We move on into seeing how memories are formed and become a part of who we are. Then, we learn who the main characters are. Although the movie is about an 11 year old girl and the internal struggles she has after yet another trauma—a move across the country due to her father’s job—the main characters are really the ones inside her head. These characters are known as: Joy, Sadness, Fear, Anger, and Disgust (can I just say that I really LOVED Disgust’s character…such a sassy little one!).
For the most part, Joy appears to have full and total control of Riley (our 11 year old girl), trying to really manage a very delicate balance (she is also very codependent, but we won’t go there right now…) and always trying to keep Riley in joyful states. But then, one of the worst things ever happened: The family left their little Minnesota town and moved to San Francisco. EVERYTHING was different.
At this point, all of the characters, especially Sadness, started to take over Riley’s emotions (and understandably so! Moves are very scary, stressful and can bring up lots of anger, sadness, fear, and disgust), and Joy was completely freaking out. Joy’s freak out only gets worse when Sadness starts to “taint” Riley’s memories and she ends up having a core memory (the memories that make up the majority of how we view our world) that is colored blue with sadness, rather than yellow with joy. This causes havoc and we then watch the destruction unfold.
We get an opportunity to see what happens when our emotions get out of control, and when things get out of balance. We start to see how stress can lead to the emotions of sadness, fear, disgust and anger taking over the driver’s seat. We get to see how destructive these forces can be when left to drive our mind unattended and how they cut off our connection with happy and joyful times in our lives. We get to see how quickly this change can happen and how we can go from sweet, innocent, fun loving 11 year old girl, to angry, rageful, resentful preteen suffering in silence alienated from those she loves and driven to engage in dangerous behavior. Then, finally, we get to see how all of these emotions must work together, to balance one another out, in order to restore harmony and balance.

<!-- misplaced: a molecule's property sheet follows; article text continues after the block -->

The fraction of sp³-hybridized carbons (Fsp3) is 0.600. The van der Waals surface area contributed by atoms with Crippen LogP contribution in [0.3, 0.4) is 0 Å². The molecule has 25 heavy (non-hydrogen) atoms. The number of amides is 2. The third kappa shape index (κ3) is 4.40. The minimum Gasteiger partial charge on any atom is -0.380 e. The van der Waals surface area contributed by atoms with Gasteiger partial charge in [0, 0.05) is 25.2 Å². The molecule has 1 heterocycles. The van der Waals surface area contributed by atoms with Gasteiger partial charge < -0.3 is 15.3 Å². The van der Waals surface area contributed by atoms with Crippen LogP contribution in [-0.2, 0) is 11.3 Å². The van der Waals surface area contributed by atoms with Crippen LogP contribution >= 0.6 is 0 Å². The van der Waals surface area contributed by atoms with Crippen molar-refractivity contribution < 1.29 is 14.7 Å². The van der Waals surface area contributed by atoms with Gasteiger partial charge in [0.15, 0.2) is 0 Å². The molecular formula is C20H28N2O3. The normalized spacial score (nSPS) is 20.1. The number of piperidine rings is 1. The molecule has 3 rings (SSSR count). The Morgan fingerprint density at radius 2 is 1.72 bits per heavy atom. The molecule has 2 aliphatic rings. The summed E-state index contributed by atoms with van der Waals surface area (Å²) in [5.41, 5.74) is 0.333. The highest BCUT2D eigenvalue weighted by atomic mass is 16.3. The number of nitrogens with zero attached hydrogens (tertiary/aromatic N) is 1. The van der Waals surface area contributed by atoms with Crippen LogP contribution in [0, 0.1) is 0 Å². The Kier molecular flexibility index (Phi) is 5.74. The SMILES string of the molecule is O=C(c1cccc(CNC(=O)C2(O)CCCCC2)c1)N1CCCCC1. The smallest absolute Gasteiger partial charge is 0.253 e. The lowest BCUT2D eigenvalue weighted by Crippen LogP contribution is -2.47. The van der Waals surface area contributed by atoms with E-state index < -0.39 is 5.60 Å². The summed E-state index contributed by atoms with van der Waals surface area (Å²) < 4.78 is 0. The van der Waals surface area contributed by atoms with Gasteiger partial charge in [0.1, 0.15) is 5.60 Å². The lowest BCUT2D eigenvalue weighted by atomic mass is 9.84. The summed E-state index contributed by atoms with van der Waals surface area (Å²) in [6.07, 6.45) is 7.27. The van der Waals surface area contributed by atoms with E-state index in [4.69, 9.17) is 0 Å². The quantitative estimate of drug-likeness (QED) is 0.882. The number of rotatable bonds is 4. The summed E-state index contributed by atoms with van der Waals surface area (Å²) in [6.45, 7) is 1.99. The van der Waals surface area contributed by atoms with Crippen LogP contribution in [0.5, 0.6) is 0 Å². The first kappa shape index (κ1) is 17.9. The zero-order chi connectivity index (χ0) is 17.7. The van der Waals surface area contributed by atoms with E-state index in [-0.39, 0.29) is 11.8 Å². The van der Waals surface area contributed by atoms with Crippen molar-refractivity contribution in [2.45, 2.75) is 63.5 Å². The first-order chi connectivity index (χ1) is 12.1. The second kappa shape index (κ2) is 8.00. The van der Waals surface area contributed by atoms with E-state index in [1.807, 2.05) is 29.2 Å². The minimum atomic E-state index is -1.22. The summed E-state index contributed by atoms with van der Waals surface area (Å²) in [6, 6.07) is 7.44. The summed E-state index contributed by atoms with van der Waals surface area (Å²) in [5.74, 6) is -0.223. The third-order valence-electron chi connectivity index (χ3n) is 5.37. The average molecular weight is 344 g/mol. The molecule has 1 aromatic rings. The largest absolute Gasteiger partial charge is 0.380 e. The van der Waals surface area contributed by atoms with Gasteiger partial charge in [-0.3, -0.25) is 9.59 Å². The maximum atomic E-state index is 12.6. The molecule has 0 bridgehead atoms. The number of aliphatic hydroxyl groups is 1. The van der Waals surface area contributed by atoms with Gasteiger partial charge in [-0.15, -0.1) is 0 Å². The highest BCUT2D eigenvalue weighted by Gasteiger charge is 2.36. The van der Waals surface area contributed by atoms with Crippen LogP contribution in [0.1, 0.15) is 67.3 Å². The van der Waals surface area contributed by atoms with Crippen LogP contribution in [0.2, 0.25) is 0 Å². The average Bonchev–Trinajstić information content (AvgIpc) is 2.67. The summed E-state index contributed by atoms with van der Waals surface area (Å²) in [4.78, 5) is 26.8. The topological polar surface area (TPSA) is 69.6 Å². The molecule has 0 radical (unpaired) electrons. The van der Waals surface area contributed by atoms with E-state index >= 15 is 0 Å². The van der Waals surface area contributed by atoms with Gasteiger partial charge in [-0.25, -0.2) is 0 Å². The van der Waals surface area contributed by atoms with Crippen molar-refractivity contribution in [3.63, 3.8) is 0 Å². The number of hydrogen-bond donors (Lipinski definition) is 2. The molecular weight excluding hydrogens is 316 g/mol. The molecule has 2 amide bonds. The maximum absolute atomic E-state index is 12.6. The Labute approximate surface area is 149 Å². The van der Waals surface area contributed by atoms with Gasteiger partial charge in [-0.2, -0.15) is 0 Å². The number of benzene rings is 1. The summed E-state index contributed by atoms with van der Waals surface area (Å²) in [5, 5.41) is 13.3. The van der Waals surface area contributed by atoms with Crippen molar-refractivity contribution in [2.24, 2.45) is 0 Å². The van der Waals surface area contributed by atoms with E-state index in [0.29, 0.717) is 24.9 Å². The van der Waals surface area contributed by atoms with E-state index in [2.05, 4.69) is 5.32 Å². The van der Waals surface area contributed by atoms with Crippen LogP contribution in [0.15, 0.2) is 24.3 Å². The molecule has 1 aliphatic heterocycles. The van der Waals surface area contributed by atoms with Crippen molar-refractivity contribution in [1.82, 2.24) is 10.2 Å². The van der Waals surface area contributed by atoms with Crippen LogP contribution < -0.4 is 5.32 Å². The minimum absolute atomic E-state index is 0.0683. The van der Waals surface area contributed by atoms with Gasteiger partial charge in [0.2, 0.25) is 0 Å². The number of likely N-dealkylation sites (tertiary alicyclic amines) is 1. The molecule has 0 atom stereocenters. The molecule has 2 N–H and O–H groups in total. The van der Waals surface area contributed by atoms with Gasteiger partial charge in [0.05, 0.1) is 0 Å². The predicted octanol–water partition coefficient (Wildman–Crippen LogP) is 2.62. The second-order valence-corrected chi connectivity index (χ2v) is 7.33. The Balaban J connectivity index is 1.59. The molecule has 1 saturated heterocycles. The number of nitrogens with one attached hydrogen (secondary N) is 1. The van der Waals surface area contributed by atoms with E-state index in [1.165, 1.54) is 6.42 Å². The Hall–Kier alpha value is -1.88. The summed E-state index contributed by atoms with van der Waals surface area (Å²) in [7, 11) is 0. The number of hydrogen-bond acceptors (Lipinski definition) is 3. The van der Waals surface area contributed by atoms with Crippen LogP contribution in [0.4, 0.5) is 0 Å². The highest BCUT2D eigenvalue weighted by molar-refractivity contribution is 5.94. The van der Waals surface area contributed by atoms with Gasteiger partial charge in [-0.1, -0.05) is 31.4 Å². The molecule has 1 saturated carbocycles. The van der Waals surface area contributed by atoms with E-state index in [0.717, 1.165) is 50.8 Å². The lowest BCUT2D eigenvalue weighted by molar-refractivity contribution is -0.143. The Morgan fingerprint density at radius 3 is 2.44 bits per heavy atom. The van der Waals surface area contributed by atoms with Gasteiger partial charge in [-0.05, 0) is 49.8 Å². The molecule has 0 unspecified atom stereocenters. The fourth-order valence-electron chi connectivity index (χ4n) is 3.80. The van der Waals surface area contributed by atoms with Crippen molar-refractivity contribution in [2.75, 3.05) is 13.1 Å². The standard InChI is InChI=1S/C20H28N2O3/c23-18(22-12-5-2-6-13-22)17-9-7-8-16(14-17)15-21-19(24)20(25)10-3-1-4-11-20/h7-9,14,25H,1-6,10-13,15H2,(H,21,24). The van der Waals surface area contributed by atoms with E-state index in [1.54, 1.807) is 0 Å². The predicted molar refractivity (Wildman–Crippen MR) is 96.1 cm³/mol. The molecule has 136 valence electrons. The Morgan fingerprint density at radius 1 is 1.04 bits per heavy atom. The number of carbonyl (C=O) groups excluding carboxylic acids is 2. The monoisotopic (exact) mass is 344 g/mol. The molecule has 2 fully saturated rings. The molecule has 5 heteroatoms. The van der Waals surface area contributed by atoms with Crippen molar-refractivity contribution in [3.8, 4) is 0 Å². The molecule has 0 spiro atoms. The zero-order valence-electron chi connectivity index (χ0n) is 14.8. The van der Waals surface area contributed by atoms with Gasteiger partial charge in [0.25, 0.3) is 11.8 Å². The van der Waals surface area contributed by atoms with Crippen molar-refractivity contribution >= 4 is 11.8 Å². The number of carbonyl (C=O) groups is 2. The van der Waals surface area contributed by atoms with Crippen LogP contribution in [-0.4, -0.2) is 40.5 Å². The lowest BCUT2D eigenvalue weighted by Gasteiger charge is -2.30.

Although the character in the movie is an 11 year old girl, the same principle applies to all of us:
We can be happy, healthy adults, loving our jobs, and having great success in all areas of our lives, but then something happens, perhaps our 3rd boyfriend in a row breaks up with us, and we can spiral down into the depths of despair that lead us to believe we are not good enough, not worthy enough, that there is something inherently wrong with us, and we turn to behaviors such as shopping, eating, drinking, or having random sex with people to help us manage the unmanageable feelings.
Why does this happen? Because we have lost a connection with our true selves (more on that in another post).
Coming back to the movie, and hopefully this is no spoiler, at the end we learn that when all of the emotions work together in harmony, only then can we be healthy and well. Only then can we be restored to sanity.
Another take away message the movie has for us: In order to know one thing, we must know its opposite. Spiritual teachers have been teaching this for ages. In order to know Joy, we must know Sadness. In order to know Love, we must know Loneliness. In order to know Faith, we must know Fear.
We cannot shun or shut out any of our emotions. We must love them all equally. They are all a part of who we are. The movie Inside Out invites us to take a look at ourselves from the inside-out and as a whole and complete person.